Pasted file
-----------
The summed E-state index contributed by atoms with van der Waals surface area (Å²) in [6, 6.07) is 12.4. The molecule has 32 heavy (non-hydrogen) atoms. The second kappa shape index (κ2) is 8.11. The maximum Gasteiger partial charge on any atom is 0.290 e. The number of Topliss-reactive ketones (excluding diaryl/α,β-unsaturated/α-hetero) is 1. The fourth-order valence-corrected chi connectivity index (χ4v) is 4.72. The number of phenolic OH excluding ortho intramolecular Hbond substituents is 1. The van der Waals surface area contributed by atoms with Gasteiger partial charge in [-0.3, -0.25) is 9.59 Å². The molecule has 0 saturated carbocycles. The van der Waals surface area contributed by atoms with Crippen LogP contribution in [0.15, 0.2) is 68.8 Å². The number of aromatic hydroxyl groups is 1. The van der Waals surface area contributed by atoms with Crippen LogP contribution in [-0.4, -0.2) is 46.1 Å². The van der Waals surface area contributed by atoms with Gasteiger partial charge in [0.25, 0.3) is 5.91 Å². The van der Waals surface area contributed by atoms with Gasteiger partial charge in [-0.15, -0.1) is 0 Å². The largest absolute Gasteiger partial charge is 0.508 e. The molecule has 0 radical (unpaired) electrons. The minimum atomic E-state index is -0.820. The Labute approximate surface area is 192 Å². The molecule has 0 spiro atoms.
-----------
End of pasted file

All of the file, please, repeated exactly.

The summed E-state index contributed by atoms with van der Waals surface area (Å²) in [6, 6.07) is 12.4. The molecule has 32 heavy (non-hydrogen) atoms. The second kappa shape index (κ2) is 8.11. The maximum Gasteiger partial charge on any atom is 0.290 e. The number of Topliss-reactive ketones (excluding diaryl/α,β-unsaturated/α-hetero) is 1. The fourth-order valence-corrected chi connectivity index (χ4v) is 4.72. The number of phenolic OH excluding ortho intramolecular Hbond substituents is 1. The van der Waals surface area contributed by atoms with Gasteiger partial charge in [-0.3, -0.25) is 9.59 Å². The molecule has 0 saturated carbocycles. The van der Waals surface area contributed by atoms with Crippen LogP contribution in [0.15, 0.2) is 68.8 Å². The number of aromatic hydroxyl groups is 1. The van der Waals surface area contributed by atoms with Crippen LogP contribution in [-0.4, -0.2) is 46.1 Å². The van der Waals surface area contributed by atoms with Gasteiger partial charge in [0.25, 0.3) is 5.91 Å². The van der Waals surface area contributed by atoms with Gasteiger partial charge in [-0.15, -0.1) is 0 Å². The largest absolute Gasteiger partial charge is 0.508 e. The molecule has 0 radical (unpaired) electrons. The minimum atomic E-state index is -0.820. The Labute approximate surface area is 192 Å². The molecule has 0 spiro atoms.